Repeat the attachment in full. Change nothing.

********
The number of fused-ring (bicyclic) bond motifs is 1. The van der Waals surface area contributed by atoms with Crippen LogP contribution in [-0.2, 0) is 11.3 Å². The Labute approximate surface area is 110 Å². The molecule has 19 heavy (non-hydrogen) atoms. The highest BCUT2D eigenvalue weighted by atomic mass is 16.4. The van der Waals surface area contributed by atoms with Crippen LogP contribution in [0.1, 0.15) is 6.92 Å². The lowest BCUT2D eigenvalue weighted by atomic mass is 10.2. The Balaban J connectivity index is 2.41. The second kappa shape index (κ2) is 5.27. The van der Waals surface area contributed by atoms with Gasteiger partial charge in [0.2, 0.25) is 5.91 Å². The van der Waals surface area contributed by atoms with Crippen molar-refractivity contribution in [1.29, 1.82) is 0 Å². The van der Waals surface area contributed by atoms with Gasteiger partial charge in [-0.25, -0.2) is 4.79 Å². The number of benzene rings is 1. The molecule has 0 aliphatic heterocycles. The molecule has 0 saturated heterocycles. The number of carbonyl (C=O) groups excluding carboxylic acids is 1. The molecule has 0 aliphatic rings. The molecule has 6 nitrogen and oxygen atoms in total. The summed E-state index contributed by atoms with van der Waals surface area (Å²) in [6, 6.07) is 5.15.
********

The number of fused-ring (bicyclic) bond motifs is 1. The van der Waals surface area contributed by atoms with Crippen LogP contribution in [-0.2, 0) is 11.3 Å². The Labute approximate surface area is 110 Å². The molecule has 19 heavy (non-hydrogen) atoms. The highest BCUT2D eigenvalue weighted by atomic mass is 16.4. The van der Waals surface area contributed by atoms with Crippen LogP contribution in [0.1, 0.15) is 6.92 Å². The lowest BCUT2D eigenvalue weighted by atomic mass is 10.2. The Balaban J connectivity index is 2.41. The second kappa shape index (κ2) is 5.27. The van der Waals surface area contributed by atoms with Gasteiger partial charge in [0.2, 0.25) is 5.91 Å². The van der Waals surface area contributed by atoms with Crippen molar-refractivity contribution in [1.29, 1.82) is 0 Å². The van der Waals surface area contributed by atoms with Gasteiger partial charge in [-0.25, -0.2) is 4.79 Å². The number of benzene rings is 1. The molecule has 0 aliphatic heterocycles. The molecule has 0 saturated heterocycles. The number of carbonyl (C=O) groups excluding carboxylic acids is 1. The molecule has 0 aliphatic rings. The molecule has 6 nitrogen and oxygen atoms in total. The summed E-state index contributed by atoms with van der Waals surface area (Å²) in [6, 6.07) is 5.15.